Not thankful?

Learn to say, "O Solomon, my son, my son"

Issue: "Forbes," Nov. 20, 1999

Ten years ago I ran across a program for adults with IQs far below normal that trained them to be baggers at supermarkets. What made the program work was its retraining component: Graduates of the program could do a decent job, but every few months they would start putting gallons of milk on top of bread, and would then need a refresher course. That's the way many of us are when it comes to contentment. I'm generally very happy with the blessings God has given me, including a good wife, four fine sons, and a productive calling. Yet, every few months I do have a day of general discontent, and that's when I pick up a book that is a refresher course: Jeremiah Burroughs's The Rare Jewel of Christian Contentment, written in the 1640s but republished by Banner of Truth. As Thanksgiving approaches, I recommend Burroughs because he has cogent replies to our typical reasons for not being thankful. Burroughs shows that we receive less punishment than our sins deserve, and that to be discontented in the midst of God's mercies, because we don't have even more, is wrong. He also offers each whiner a challenge: If you put all the afflictions in the world in one huge heap and divided them up equally among everyone on the globe, would you have fewer? Burroughs writes about developing contentment during struggles by remembering how often God brings good out of hardship, and thinking of previous afflictions that proved beneficial. (This is good for a columnist who is struggling to get started; often the best columns are those that do not flow easily.) What about when we are physically uncomfortable? Burroughs notes that we are soldiers of Christ, and soldiers do not assume that they will receive hot meals and a cozy bed. And what if nothing good seems to be coming, and our reputation suffers? Burroughs notes, "If you hear others report this or that ill of you, and your hearts are dejected because you think you suffer in your name, your hearts were inordinately set on your name and reputation." Sometimes we need to have lower self-esteem: In the Old Testament, David reacted properly to Shemei, who scorned him, because he discerned that the mocker actually was God's instrument. We fight discontent, in short, by keeping our chief purpose-God's glory, not our own-in mind. But that is so hard when probably the worst thing that can happen to a parent-the death of a child-takes place. Burroughs does not minimize how terrible that is by saying that God will use the death for good; how that could be true is often beyond our understanding. Instead, Burroughs instructs us to remember the good that we are able to grasp; for example, when King David heard of Absalom's death, he should have remembered the son who was still living and said, "O Solomon, my son, my son." That is still hard to swallow: Time does heal deep wounds, but months or years often are necessary. The key to everyday contentment, however, is to remember that our internal state, not our external environment, is the chief determinant of our content or misery. Do we think we are discontent because we don't have enough goods? We should realize that taking in air does not satisfy the stomach, and taking in things does not satisfy the soul. Burroughs provides the solution to discontent: "not in bringing anything from outside to make my condition more comfortable, but in purging out something that is within." Instead of buying a more prestigious car, purge covetousness by taking delight in what God already has bestowed on us. Instead of checking out Internet pornography, purge lust by enjoying rightful pleasures. Easier said than done, according to those addicted to wrong. But Burroughs concludes his book with "considerations to affect the heart in any afflicted condition." As opposed to name-it-and-claim-it theology, he stresses that we should not presume on God: "Do not promise yourself great things." Instead, even if we don't get what we asked for, we should "make a good interpretation of God's ways" and thank Him for "the abundance of mercies" already bestowed. Good advice for all of us, when we start putting the milk on top of the bread.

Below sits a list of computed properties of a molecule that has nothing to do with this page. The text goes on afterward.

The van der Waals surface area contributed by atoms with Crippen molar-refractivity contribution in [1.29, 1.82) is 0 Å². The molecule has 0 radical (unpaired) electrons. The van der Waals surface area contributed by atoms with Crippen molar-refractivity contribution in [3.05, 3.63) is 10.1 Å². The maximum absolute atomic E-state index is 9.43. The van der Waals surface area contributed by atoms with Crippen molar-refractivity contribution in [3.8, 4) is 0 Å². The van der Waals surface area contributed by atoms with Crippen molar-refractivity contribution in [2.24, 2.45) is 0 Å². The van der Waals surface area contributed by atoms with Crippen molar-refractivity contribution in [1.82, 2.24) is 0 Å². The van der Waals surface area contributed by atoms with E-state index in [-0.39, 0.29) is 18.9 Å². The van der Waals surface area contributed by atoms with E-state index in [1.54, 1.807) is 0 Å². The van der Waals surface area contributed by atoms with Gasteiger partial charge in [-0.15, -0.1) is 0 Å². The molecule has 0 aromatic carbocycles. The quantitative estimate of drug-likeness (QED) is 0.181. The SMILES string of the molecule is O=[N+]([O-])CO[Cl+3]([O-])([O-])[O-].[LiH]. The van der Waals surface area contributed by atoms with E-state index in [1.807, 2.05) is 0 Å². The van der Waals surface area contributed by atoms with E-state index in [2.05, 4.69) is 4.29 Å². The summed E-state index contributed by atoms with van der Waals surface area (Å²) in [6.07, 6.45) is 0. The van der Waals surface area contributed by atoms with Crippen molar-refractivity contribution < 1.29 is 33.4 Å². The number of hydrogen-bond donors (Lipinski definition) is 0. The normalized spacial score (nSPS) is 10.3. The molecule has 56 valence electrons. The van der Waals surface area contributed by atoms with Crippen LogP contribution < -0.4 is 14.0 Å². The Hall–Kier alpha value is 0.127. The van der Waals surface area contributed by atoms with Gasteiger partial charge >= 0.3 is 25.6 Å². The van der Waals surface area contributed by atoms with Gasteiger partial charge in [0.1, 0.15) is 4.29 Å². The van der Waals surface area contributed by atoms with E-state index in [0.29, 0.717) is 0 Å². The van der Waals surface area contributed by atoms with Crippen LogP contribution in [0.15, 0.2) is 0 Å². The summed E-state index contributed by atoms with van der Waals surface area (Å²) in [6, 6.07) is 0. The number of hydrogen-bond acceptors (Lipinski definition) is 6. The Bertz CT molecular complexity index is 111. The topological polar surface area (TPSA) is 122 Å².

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Marvin Olasky
Marvin Olasky

Marvin is editor in chief of WORLD News Group and the author of more than 20 books, including The Tragedy of American Compassion. Follow Marvin on Twitter @MarvinOlasky.


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